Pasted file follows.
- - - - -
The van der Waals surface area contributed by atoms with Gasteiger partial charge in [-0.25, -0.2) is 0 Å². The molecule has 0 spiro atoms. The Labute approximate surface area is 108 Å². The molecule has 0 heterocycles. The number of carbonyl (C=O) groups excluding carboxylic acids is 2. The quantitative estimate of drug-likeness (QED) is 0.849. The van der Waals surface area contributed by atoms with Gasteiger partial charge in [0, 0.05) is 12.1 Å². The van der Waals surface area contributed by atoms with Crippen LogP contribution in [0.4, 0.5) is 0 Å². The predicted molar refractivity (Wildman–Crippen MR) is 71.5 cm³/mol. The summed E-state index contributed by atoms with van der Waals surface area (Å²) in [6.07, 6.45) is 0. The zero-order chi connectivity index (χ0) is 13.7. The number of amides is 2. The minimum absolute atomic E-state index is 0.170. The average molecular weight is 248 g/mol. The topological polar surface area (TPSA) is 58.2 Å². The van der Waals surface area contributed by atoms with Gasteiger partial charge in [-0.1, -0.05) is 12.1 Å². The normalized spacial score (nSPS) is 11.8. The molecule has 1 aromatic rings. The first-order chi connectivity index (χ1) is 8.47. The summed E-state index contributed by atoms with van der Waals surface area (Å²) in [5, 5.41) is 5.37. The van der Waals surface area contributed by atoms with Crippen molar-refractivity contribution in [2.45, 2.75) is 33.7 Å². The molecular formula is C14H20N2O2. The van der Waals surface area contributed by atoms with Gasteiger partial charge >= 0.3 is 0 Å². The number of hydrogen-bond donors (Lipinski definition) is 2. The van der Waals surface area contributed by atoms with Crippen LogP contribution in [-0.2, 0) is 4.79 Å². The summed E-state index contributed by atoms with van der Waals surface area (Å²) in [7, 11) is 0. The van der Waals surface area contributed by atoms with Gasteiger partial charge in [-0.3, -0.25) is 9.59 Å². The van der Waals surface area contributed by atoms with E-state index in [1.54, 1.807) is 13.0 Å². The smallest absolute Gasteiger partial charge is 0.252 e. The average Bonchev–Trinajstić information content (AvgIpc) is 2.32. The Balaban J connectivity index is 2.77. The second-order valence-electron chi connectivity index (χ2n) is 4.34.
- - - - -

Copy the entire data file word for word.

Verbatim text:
The van der Waals surface area contributed by atoms with Gasteiger partial charge in [-0.25, -0.2) is 0 Å². The molecule has 0 spiro atoms. The Labute approximate surface area is 108 Å². The molecule has 0 heterocycles. The number of carbonyl (C=O) groups excluding carboxylic acids is 2. The quantitative estimate of drug-likeness (QED) is 0.849. The van der Waals surface area contributed by atoms with Gasteiger partial charge in [0, 0.05) is 12.1 Å². The van der Waals surface area contributed by atoms with Crippen LogP contribution in [0.4, 0.5) is 0 Å². The predicted molar refractivity (Wildman–Crippen MR) is 71.5 cm³/mol. The summed E-state index contributed by atoms with van der Waals surface area (Å²) in [6.07, 6.45) is 0. The zero-order chi connectivity index (χ0) is 13.7. The number of amides is 2. The minimum absolute atomic E-state index is 0.170. The average molecular weight is 248 g/mol. The topological polar surface area (TPSA) is 58.2 Å². The van der Waals surface area contributed by atoms with Gasteiger partial charge in [-0.1, -0.05) is 12.1 Å². The normalized spacial score (nSPS) is 11.8. The molecule has 1 aromatic rings. The first-order chi connectivity index (χ1) is 8.47. The summed E-state index contributed by atoms with van der Waals surface area (Å²) in [5, 5.41) is 5.37. The van der Waals surface area contributed by atoms with Crippen molar-refractivity contribution in [2.45, 2.75) is 33.7 Å². The molecular formula is C14H20N2O2. The van der Waals surface area contributed by atoms with Gasteiger partial charge >= 0.3 is 0 Å². The number of hydrogen-bond donors (Lipinski definition) is 2. The van der Waals surface area contributed by atoms with Crippen LogP contribution in [-0.2, 0) is 4.79 Å². The summed E-state index contributed by atoms with van der Waals surface area (Å²) in [7, 11) is 0. The van der Waals surface area contributed by atoms with Gasteiger partial charge in [-0.3, -0.25) is 9.59 Å². The van der Waals surface area contributed by atoms with E-state index in [1.54, 1.807) is 13.0 Å². The smallest absolute Gasteiger partial charge is 0.252 e. The average Bonchev–Trinajstić information content (AvgIpc) is 2.32. The Balaban J connectivity index is 2.77. The second-order valence-electron chi connectivity index (χ2n) is 4.34.